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Arbor Intern Grows Through Experiencing Daily Challenges and Obstacles!

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This is a guest post, written by Matt, about his intern experience with us this summer.

Interning with Yellowstone Landscape’s Arbor Division in Southwest Houston has been a rewarding experience, showing me what to expect from my future career, and realizing I made a great choice in studying Urban Forestry at Stephen F. Austin State University.  Arboriculture has always been an interest of mine and this internship has only piqued and focused this interest into what may be a lifelong endeavor.

As an Intern at Yellowstone Landscape, I have worked in the heat hauling brush and using a chipper, climbed trees and trimmed them with a chainsaw, excavated trenches and installed root barriers, pruned with an extended chainsaw, and stacked giant logs moved by a crane.  I’ve also gathered valuable experience in the sales sector; from shadowing my Mentors, to bidding my own jobs and managing and supervising crews.  Bidding jobs has boosted my confidence by meeting with clients in a professional environment.  My Mentors have provided supportive guidance and instruction while also giving me the freedom to use my intellect and make important decisions.

One of my favorite experiences was the removal of a large ash tree in a client’s front yard.  It was a huge tree with two main branches, each the size of large tree. One of the branches was leaning over the house and had the potential to cause tremendous damage if it fell.  A few years prior the tree was bolted at the base and cabled throughout the crown to keep it standing.  A recent storm caused some splitting of the base and the bolt was visible where it wasn’t before, so the homeowner decided it was time to have the tree removed.  We started around 7:30 AM and it took until 4 PM to finish.  I helped with hauling limbs to the chipper and stacking logs to be picked up later that day.  It was hot and humid, and our climber was pushing to finish in one day.  Late in the morning a section of limb became wedged between him and the tree while he was roping it down. This was a little scary, but he managed to get around it and drop it the way he intended. We could tell he had become fatigued and it was time for a break.  After lunch he went right back to the removal and worked with even more gumption than he had earlier in the day.  Once he had the tree down to a snag, the foreman decided to saw it and let it fall in the yard. When the snag dropped, it split in two showing that it was completely hollow in the middle.  Had this tree not been bolted and cabled, it would have failed long ago.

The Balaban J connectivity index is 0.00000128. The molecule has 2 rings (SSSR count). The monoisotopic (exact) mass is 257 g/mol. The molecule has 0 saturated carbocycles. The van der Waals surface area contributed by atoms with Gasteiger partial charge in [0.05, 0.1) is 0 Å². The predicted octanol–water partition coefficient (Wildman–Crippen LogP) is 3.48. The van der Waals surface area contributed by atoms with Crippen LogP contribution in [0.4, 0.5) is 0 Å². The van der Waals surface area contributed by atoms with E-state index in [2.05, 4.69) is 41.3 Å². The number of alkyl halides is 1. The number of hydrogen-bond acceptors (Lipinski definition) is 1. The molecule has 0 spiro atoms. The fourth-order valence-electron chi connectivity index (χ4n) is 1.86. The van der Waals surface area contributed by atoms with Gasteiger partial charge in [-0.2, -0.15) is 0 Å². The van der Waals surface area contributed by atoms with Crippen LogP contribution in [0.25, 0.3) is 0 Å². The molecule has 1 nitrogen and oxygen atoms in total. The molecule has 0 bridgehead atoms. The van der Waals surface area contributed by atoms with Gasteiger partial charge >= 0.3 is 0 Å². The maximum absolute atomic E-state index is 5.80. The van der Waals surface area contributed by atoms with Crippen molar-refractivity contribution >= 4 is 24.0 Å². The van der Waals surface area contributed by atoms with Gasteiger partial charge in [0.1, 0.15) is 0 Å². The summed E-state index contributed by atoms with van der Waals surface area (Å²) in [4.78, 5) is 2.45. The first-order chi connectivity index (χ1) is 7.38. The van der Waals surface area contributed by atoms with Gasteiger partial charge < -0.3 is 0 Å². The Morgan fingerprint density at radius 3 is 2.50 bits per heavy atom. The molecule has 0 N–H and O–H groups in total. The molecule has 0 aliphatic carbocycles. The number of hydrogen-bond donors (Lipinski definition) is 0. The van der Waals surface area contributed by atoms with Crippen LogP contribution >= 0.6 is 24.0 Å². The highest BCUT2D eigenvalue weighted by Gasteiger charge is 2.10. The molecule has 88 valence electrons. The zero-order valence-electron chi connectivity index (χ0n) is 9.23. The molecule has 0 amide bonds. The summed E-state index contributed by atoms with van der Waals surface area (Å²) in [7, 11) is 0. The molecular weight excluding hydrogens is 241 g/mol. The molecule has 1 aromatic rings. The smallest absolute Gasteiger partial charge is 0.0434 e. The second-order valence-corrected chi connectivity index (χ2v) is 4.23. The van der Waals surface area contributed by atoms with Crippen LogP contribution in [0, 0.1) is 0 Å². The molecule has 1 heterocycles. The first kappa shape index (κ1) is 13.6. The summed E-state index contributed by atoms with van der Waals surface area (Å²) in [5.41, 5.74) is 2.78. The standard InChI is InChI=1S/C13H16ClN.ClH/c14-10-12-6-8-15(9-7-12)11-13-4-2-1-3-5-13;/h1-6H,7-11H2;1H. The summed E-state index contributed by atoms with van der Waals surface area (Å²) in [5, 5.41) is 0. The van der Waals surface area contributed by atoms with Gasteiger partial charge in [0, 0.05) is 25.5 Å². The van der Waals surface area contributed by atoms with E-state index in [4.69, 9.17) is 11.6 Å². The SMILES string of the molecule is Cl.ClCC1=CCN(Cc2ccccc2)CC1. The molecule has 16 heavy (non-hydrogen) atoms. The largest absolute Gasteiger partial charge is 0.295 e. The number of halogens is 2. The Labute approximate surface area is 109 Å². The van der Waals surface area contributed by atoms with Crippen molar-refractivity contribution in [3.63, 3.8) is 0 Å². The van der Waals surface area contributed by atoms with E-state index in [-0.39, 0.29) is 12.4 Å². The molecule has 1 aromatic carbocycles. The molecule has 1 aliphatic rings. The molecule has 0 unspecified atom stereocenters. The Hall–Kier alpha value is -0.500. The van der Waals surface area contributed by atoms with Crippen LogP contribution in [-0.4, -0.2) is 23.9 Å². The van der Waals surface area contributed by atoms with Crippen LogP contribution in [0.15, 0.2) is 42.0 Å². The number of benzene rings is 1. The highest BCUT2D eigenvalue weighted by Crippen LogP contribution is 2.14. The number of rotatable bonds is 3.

It was interesting to see that the past work of an arborist kept a tree standing that wouldn’t be otherwise, and that over time, even with these mitigation techniques, the tree became dangerous as it decayed.  Best takeaway; a questionable tree and the installed hardware should be inspected regularly.

This was the most challenging job I’ve seen a single climber do, and he did it very well. He was tied in climbing around and using a chainsaw from 7:30 to 3:00 with only one brief break.  I have a lot of respect for these climbers, and having done a little climbing myself, I know that they are in much better shape than I am.  It is a difficult and dangerous job that takes a tremendous amount of effort and skill to perform. 

Being an Intern with Yellowstone Landscape’s Arbor Division has provided me the opportunity to learn many aspects of arboriculture.  My interest in this field has increased significantly and I have confidence that I will be successful in the future.  Yellowstone Landscape is a wonderful company to Intern with, and I highly recommend it to students for future work experience!

 

 

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